Tips to Stay Fit for Every Decade 

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Are you a gym rat or more of a couch potato? Even if you are workout-resistant, you know exercise benefits your health in multiple ways. Plus, it eases stress — we can all use a little tension-taming in these uncertain times.

Your age influences the activities you choose. Every stage of life brings unique challenges that the right fitness routine can help to remedy. Here are the benefits for every age, as well as suggestions for activities to try.

Your 20’s

At this age, you are at the peak of your physical abilities. The most massive hurdle you might face on the road to fitness is procrastination. However, the practices you cultivate now will set the stage going forward. You can teach an old dog new tricks, but it’s considerably more challenging to get into a positive routine once you’ve fallen into a couch-potato habit. Plus, chronic diseases can arise at any age.

Since you’re new to the career world, you probably have a full schedule, and you need to maximize your time in the gym. To shave minutes, try completing compound movements that engage multiple muscle groups. For example, you can do a superset of pushups and side planks to work your upper body and core in half the time.

Your 30’s

At this stage, you retain your youthful fitness, but you might notice that you don’t look as toned as you did when you were younger. That’s because the average adult loses 3% to 8% of muscle mass after age 30. What’s the remedy? You need to step up your strength training routine.

Fortunately, by this point in your career, you likely have enough financial resources to join a gym. However, if the COVID-19 pandemic left you leary of sweating among strangers, don’t give up hope. You can find light hand weights and resistance bands inexpensively online and in retail stores. Slide them under your couch, and you can perform squats and biceps curls during TV commercial breaks.

Your 40’s

When you hit the big 4-0, you might have a midlife crisis. Try to harness the nervous energy you feel when you reflect on your life and use it as inspiration to reach new fitness heights. If you haven’t gotten into working out, you might feel like it’s too late — that’s when you need to harness your dissatisfaction and unrest and use it to say, “I can be whomever I choose.”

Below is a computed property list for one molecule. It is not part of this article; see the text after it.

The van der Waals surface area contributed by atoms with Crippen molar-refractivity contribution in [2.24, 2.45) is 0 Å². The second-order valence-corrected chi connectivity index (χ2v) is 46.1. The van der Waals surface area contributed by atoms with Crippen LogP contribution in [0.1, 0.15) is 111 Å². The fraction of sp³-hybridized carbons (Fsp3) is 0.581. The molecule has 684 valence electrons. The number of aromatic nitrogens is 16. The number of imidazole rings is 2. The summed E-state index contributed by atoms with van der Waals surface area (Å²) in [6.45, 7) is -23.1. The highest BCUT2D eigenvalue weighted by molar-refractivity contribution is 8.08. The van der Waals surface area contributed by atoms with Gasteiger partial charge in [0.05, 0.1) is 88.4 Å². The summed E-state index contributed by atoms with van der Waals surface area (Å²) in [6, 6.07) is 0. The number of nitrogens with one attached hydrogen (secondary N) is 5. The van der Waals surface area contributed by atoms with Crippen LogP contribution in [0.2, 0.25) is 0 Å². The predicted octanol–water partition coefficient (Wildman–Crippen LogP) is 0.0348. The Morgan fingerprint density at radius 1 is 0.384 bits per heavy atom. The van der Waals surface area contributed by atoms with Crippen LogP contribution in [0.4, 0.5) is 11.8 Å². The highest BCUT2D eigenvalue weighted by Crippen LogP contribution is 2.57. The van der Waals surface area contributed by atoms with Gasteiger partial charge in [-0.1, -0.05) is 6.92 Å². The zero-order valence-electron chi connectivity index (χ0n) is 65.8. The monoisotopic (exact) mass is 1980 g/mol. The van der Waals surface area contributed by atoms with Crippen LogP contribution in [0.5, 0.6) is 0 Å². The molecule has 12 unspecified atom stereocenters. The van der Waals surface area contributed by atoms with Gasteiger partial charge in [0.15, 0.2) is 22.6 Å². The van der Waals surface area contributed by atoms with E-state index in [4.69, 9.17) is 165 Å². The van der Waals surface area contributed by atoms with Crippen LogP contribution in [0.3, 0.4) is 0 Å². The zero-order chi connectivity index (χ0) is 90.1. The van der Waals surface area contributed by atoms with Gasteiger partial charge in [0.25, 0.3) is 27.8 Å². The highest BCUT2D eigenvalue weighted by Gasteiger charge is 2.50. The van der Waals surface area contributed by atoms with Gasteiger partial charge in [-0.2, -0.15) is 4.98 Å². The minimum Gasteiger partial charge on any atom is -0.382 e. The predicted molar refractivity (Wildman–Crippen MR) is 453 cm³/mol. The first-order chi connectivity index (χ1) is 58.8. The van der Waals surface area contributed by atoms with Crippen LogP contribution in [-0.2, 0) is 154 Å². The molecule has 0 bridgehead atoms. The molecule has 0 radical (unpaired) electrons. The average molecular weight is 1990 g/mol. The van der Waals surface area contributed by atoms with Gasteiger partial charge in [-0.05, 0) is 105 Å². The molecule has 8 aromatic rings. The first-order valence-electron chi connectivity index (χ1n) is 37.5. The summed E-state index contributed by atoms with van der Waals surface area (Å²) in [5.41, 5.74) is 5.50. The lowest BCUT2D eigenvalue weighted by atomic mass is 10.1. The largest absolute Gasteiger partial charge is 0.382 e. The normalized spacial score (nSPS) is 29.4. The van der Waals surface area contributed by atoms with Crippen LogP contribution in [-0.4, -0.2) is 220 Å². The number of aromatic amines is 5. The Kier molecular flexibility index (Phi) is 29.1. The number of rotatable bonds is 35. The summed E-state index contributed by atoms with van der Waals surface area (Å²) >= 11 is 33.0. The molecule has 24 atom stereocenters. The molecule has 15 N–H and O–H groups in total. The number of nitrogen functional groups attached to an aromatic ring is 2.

The most crucial component to remember at this age is to focus on your form to prevent injury and avoid defeating your purpose. Also, avoid the urge to make the elliptical machine your one-stop shop when you hit the gym. You need to work on cardio, but strength training becomes more vital as you age.

Your 50’s

50 is the new 30, and if you saw J. Lo’s performance at the last Super Bowl, you know that you don’t have to lose a lick of your physical ability. However, you might want to start incorporating more flexibility training into your routine. If you notice that your back aches continually, more stretching might be in order.

To test your ability, sit in a chair and cross one leg over the other. Bend your trunk forward — if doing so produces pain, you know that a lack of flexibility contributes to your ache. Repeat on the other side. It isn’t unusual for the muscles to be shorter on one side than the other, and you may feel more or less achy.

Your 60’s

At this point, you might start to experience a few health issues, even if nothing plagued you before. Fortunately, getting 150 minutes of physical activity weekly is associated with a 33% lower risk of early death from any cause.

If you put fitness on the back burner while you were raising your family, you might rediscover the joys of activity. Start small and work out with a partner to keep yourself motivated. If it’s been a while since you’ve hit the gym, schedule a few sessions with a trainer to relearn the correct techniques.

Your 70’s and Beyond

Fitness isn’t only for your body. It benefits your brain, as well. Research reveals that regular exercise can reduce your risk of dementia by 30% and of Alzheimer’s disease by 45%. A study of over 600 individuals in Scotland found that those who participate in physical activity at age 70 experienced less brain shrinkage than those who lead sedentary lifestyles.

You do need to take additional precautions. Falls can lead to broken bones that take a significant time to heal. Investigate programs designed for those in your age bracket and enlist the help of a trainer to make sure you execute moves correctly.

Stay Fit During Every Life Stage With These Tips

Fitness benefits folks of all ages. Make working out a lifelong habit and reap the benefits of improved health and well-being.